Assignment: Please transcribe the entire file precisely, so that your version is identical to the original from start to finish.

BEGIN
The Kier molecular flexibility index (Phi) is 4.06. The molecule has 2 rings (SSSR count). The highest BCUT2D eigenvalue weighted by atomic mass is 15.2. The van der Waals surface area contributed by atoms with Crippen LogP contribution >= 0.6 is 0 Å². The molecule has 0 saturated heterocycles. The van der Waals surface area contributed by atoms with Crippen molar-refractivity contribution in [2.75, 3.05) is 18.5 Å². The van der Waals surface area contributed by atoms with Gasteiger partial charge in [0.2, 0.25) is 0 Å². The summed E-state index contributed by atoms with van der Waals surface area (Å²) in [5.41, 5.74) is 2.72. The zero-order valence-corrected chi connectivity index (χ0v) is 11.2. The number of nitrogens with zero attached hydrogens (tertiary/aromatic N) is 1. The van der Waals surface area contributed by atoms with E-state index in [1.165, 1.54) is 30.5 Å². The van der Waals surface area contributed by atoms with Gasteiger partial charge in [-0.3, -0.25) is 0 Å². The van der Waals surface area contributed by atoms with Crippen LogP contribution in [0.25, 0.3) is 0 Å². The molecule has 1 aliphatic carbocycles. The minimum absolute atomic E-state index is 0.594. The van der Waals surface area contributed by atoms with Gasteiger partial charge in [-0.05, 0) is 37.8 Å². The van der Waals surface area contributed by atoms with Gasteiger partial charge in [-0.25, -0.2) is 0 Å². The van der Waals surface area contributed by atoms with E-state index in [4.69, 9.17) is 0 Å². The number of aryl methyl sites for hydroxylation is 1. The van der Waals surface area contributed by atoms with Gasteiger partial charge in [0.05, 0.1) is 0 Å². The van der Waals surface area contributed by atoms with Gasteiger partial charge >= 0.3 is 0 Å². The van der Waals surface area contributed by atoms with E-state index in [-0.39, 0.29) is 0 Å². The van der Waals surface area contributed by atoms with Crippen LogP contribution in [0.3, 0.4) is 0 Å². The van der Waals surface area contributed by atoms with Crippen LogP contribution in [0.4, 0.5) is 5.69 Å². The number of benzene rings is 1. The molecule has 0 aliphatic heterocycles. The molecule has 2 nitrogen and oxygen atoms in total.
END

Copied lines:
The Kier molecular flexibility index (Phi) is 4.06. The molecule has 2 rings (SSSR count). The highest BCUT2D eigenvalue weighted by atomic mass is 15.2. The van der Waals surface area contributed by atoms with Crippen LogP contribution >= 0.6 is 0 Å². The molecule has 0 saturated heterocycles. The van der Waals surface area contributed by atoms with Crippen molar-refractivity contribution in [2.75, 3.05) is 18.5 Å². The van der Waals surface area contributed by atoms with Gasteiger partial charge in [0.2, 0.25) is 0 Å². The summed E-state index contributed by atoms with van der Waals surface area (Å²) in [5.41, 5.74) is 2.72. The zero-order valence-corrected chi connectivity index (χ0v) is 11.2. The number of nitrogens with zero attached hydrogens (tertiary/aromatic N) is 1. The van der Waals surface area contributed by atoms with E-state index in [1.165, 1.54) is 30.5 Å². The van der Waals surface area contributed by atoms with Gasteiger partial charge in [-0.3, -0.25) is 0 Å². The van der Waals surface area contributed by atoms with Crippen LogP contribution in [0.25, 0.3) is 0 Å². The molecule has 1 aliphatic carbocycles. The minimum absolute atomic E-state index is 0.594. The van der Waals surface area contributed by atoms with Gasteiger partial charge in [-0.05, 0) is 37.8 Å². The van der Waals surface area contributed by atoms with Gasteiger partial charge in [-0.25, -0.2) is 0 Å². The van der Waals surface area contributed by atoms with E-state index in [4.69, 9.17) is 0 Å². The number of aryl methyl sites for hydroxylation is 1. The van der Waals surface area contributed by atoms with Gasteiger partial charge in [0.05, 0.1) is 0 Å². The van der Waals surface area contributed by atoms with Gasteiger partial charge >= 0.3 is 0 Å². The van der Waals surface area contributed by atoms with E-state index in [-0.39, 0.29) is 0 Å². The van der Waals surface area contributed by atoms with Crippen LogP contribution in [0.3, 0.4) is 0 Å². The van der Waals surface area contributed by atoms with Crippen LogP contribution in [0.4, 0.5) is 5.69 Å². The number of benzene rings is 1. The molecule has 0 aliphatic heterocycles. The molecule has 2 nitrogen and oxygen atoms in total.